Yes, India has changed and grown, as has Dhaka in Bangladesh. On the outside, it's the traffic that is the greatest snarl, and I've spent many long hours in such passage. The buildings, and yes, there are so many new ones from the mundane to the grand that can quickly take on the patina of age with India's harsh weather spreading black mold on the cement and stuccoed facades. All things new also get  layers of trash regularly dropped by negligent passers by and seemingly unnoticed or perhaps accepted in the Buddhist way of not letting such things trouble the spirit or mind. Is that unfair? Why else are there no municipal workers cleaning it up? Why else are there so few trash baskets (I'm told they are swiftly stolen).
     One could focus on the squalor, and now that the heat has come, the innervation that overtakes in the course of the day. But not I. Though glimpses don't escape me, for example as I've picked my way, even by Caunnaught Circle in Delhi, over broken pavements and irregular steps, I've also spotted the ever present profusion of red blossoming bougainvillea, or a small tree pushing up between pavement tiles, representing for me the inexorable push of undying beauty that's here in the very air that settles down with its ever present dust emitting a fragrance that even sidesteps the air pollution. There's something in the stillness, and when it comes upon me, as it does indeed  between the crush and rush that's here too, the stillness is as a rare drug. It reminds me of the sense that permeates the air in Taos, New Mexico at the Indian reservation. Of course it's different in India, but surely I get the sense that those centuries of souls come and gone have left something here that adds to the stillness. India is after all a country where the spiritual is lifted high.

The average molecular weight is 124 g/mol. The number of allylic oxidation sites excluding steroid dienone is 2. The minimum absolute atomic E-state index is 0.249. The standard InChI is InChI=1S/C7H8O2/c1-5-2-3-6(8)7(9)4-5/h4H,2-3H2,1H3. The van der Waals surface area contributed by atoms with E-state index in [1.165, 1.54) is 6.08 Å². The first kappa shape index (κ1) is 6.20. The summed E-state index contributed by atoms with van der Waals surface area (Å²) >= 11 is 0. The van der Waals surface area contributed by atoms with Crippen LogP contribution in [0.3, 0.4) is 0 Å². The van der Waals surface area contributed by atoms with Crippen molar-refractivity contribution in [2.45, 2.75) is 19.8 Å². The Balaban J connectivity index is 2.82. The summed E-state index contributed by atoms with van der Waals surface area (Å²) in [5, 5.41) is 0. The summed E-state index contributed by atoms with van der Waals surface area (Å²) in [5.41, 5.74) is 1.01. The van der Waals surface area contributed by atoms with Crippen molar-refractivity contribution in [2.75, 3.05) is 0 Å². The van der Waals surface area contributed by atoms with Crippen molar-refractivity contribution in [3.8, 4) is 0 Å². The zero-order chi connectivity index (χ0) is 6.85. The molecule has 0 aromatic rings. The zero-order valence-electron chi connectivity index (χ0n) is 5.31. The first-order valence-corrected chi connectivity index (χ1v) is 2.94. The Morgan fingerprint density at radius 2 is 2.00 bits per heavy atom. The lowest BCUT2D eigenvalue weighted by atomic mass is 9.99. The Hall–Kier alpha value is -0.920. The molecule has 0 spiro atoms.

Yet, I also remember in Israel, going to a site where there had been a battle against encroaching Egyptian forces. The Israelis fighters were bivouacked on a hill with only a few guns, yet they prevailed. That site of carnage so amazed me because when I climbed upon the hill, there was an overwhelming sense of peace, a greater peace than I'd ever felt before. Aftermath I thought, who knows what palable experience leaves behind. I've never been to Gettysburg cemetery and now wonder what that's like? Or Dunkirk for example? I ask, is it is also the centuries of India's impoverished who have also added to the uncanny stillness?